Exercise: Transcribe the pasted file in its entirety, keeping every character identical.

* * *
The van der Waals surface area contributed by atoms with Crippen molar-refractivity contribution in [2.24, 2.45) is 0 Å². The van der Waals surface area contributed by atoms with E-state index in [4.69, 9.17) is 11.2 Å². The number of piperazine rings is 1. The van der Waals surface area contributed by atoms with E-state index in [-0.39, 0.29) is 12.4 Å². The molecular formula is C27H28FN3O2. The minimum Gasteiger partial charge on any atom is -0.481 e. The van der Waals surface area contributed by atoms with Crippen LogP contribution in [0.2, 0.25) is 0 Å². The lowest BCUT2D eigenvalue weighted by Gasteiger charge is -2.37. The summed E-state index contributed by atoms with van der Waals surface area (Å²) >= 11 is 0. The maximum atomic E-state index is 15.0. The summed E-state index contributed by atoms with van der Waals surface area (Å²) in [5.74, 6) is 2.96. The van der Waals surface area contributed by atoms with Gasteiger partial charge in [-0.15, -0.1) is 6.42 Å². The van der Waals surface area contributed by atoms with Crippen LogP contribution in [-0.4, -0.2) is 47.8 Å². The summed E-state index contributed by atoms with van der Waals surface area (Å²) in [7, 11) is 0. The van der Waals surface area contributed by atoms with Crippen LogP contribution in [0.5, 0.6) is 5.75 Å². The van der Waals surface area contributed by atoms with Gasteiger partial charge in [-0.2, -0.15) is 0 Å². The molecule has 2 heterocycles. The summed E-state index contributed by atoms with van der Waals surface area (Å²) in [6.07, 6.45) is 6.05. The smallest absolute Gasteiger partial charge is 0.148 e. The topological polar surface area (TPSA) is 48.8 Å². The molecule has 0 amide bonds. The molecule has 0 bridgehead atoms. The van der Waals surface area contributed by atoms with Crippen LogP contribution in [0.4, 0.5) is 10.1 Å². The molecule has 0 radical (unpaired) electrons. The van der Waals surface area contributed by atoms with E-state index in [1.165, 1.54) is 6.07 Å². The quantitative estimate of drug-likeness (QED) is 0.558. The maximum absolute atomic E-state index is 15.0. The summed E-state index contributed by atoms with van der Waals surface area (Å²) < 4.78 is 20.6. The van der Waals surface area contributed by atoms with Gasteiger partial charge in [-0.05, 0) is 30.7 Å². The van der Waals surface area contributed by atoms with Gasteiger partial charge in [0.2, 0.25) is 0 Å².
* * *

The van der Waals surface area contributed by atoms with Crippen molar-refractivity contribution in [2.24, 2.45) is 0 Å². The van der Waals surface area contributed by atoms with E-state index in [4.69, 9.17) is 11.2 Å². The number of piperazine rings is 1. The van der Waals surface area contributed by atoms with E-state index in [-0.39, 0.29) is 12.4 Å². The molecular formula is C27H28FN3O2. The minimum Gasteiger partial charge on any atom is -0.481 e. The van der Waals surface area contributed by atoms with Crippen LogP contribution in [0.2, 0.25) is 0 Å². The lowest BCUT2D eigenvalue weighted by Gasteiger charge is -2.37. The summed E-state index contributed by atoms with van der Waals surface area (Å²) >= 11 is 0. The maximum atomic E-state index is 15.0. The summed E-state index contributed by atoms with van der Waals surface area (Å²) in [5.74, 6) is 2.96. The van der Waals surface area contributed by atoms with Gasteiger partial charge in [-0.15, -0.1) is 6.42 Å². The van der Waals surface area contributed by atoms with Crippen LogP contribution in [-0.4, -0.2) is 47.8 Å². The summed E-state index contributed by atoms with van der Waals surface area (Å²) in [7, 11) is 0. The van der Waals surface area contributed by atoms with Crippen LogP contribution in [0.5, 0.6) is 5.75 Å². The van der Waals surface area contributed by atoms with Gasteiger partial charge in [-0.2, -0.15) is 0 Å². The molecule has 2 heterocycles. The summed E-state index contributed by atoms with van der Waals surface area (Å²) in [6.07, 6.45) is 6.05. The smallest absolute Gasteiger partial charge is 0.148 e. The topological polar surface area (TPSA) is 48.8 Å². The molecule has 0 amide bonds. The molecule has 0 bridgehead atoms. The van der Waals surface area contributed by atoms with Crippen LogP contribution in [0.4, 0.5) is 10.1 Å². The molecule has 0 radical (unpaired) electrons. The van der Waals surface area contributed by atoms with E-state index in [1.165, 1.54) is 6.07 Å². The quantitative estimate of drug-likeness (QED) is 0.558. The maximum absolute atomic E-state index is 15.0. The summed E-state index contributed by atoms with van der Waals surface area (Å²) < 4.78 is 20.6. The van der Waals surface area contributed by atoms with Gasteiger partial charge in [-0.05, 0) is 30.7 Å². The van der Waals surface area contributed by atoms with Gasteiger partial charge in [0.2, 0.25) is 0 Å².